On March 2, as the coronavirus spread in the United States and began to upend normal, daily life for Americans, Joseph Riquelme started a new position as vice provost and chief online officer at American University. As a key member of the university’s academic leadership team, he jumped right into the planning for, and then execution, of the transition to online learning.
To say that Riquelme has been busy would be an understatement. In addition to starting a new job in online education in the midst of a global pandemic, he welcomed the birth of his fourth child on March 13.
“Talk about everything happening at the same time,” he laughs.
Transitioning courses online for the remainder of the semester was an unprecedented, but necessary, decision. Riquelme, who is the university’s first chief online officer, will manage the strategic direction and coordination of all aspects of online and digital education offerings while also working with colleagues across AU on the new reality of online learning brought on by coronavirus.
By his second week on the job, the university announced that classes would move online for three weeks. But as the situation of the pandemic evolved and new information came to light, two days after that announcement, AU announced that spring classes would move online for the remainder of the semester. Upcoming summer courses will also be online.
Riquelme went from ensuring infrastructure readiness to working with colleagues including Center for Teaching, Research and Learning executive director Kiho Kim and Michael Piller, senior director of academic technology in the University Library, on issues of faculty professional development, instructional continuity, and making available the online support and tools faculty would need for the transition. He described the process as highly collaborative, praised his colleagues’ work in putting together a plan for continuity of learning, and highlighted faculty members’ role.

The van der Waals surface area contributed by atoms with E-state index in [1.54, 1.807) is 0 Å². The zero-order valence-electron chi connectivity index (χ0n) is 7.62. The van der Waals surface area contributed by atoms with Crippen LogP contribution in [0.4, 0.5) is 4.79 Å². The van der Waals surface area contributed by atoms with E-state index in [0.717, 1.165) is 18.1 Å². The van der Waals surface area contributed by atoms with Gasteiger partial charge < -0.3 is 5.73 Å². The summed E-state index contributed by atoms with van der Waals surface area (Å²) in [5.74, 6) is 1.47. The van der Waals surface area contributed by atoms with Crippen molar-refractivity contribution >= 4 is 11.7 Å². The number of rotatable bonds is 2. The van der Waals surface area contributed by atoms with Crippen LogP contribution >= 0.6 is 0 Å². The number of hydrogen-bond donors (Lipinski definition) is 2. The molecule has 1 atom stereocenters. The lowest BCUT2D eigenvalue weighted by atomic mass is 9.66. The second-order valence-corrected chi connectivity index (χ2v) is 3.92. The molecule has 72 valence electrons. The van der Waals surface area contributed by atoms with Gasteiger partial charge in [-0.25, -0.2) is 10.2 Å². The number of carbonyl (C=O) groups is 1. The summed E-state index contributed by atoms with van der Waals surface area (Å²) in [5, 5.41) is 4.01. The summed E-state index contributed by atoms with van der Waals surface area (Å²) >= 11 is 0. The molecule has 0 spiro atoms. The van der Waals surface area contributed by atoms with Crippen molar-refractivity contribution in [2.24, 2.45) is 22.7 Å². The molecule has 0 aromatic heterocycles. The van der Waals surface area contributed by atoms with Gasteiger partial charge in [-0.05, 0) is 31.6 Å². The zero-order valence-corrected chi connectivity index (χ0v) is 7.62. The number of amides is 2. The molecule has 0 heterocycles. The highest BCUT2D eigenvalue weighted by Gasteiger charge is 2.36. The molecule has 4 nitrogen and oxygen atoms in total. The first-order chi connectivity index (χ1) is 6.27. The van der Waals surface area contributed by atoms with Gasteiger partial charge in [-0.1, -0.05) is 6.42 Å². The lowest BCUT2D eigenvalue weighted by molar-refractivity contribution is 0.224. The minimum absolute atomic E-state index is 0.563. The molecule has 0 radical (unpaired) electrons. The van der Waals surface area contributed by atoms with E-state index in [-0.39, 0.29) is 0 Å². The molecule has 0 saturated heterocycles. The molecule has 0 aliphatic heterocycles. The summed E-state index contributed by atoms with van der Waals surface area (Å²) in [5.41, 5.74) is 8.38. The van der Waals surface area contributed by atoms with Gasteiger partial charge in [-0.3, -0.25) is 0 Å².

“The human nature of people is to rise to the occasion,” Riquelme said. “We’ve seen that with the faculty at AU. They’ve risen to the occasion and are figuring it out.”
Blackboard is a primary way that professors engage students in online learning in normal times. Riquelme realized there was a dearth of knowledge about the types of Blackboard tools faculty use for teaching. He worked with a cross-functional team to build an analytics dashboard that would provide data on tools currently used. With the information, the team was able to pinpoint which resources would be needed to better support faculty. Individual requests from faculty to use collaboration tools, such as Zoom for web video conferencing, were pouring in. The university obtained a campus-wide license to allow faculty and others at AU to use Zoom.
“The speed at which we did that really speaks to the willingness of everyone at the university to put in the resources needed to support our students and faculty,” he said. “Everyone rolled up their sleeves and focused on making it happen.”
Riquelme believes many lessons will be learned about online learning in the wake of the pandemic, including a greater appreciation for what it takes to do online education and the role of educational technology at a university.
“There will be lessons learned about readiness, and opportunities for improvements and professional development. Those lessons will strengthen the learning experience for our students,” he said.
Clearly, the pandemic has altered the landscape for online learning, but evolving the university’s digital strategy has been a key part of AU’s strategic plan, Changemakers for a Changing World. The university offers close to two-dozen online graduate degrees and, as of the 2018-19 academic year, it offered more than 575 online courses. Riquelme is tasked with helping to ensure that the university meets learners where they are: on campus, online, and through evolving hybrid-learning methods.
Riquelme comes to AU from Florida International University (FIU) in Miami, where he served as assistant vice president of online education. He completed both his bachelor’s and master’s degrees at FIU. A son of Cuban immigrants, he was born in New York City but has lived in Miami since the age of 6.
“I am looking forward to building upon the strengths that AU has to offer and expanding access through online education. I am passionate about online education because of the access and opportunities it provides students who often are not able to pursue a traditional on-campus university education,” Riquelme said. “I am a first-generation college graduate who understands the value and opportunity online education provides.”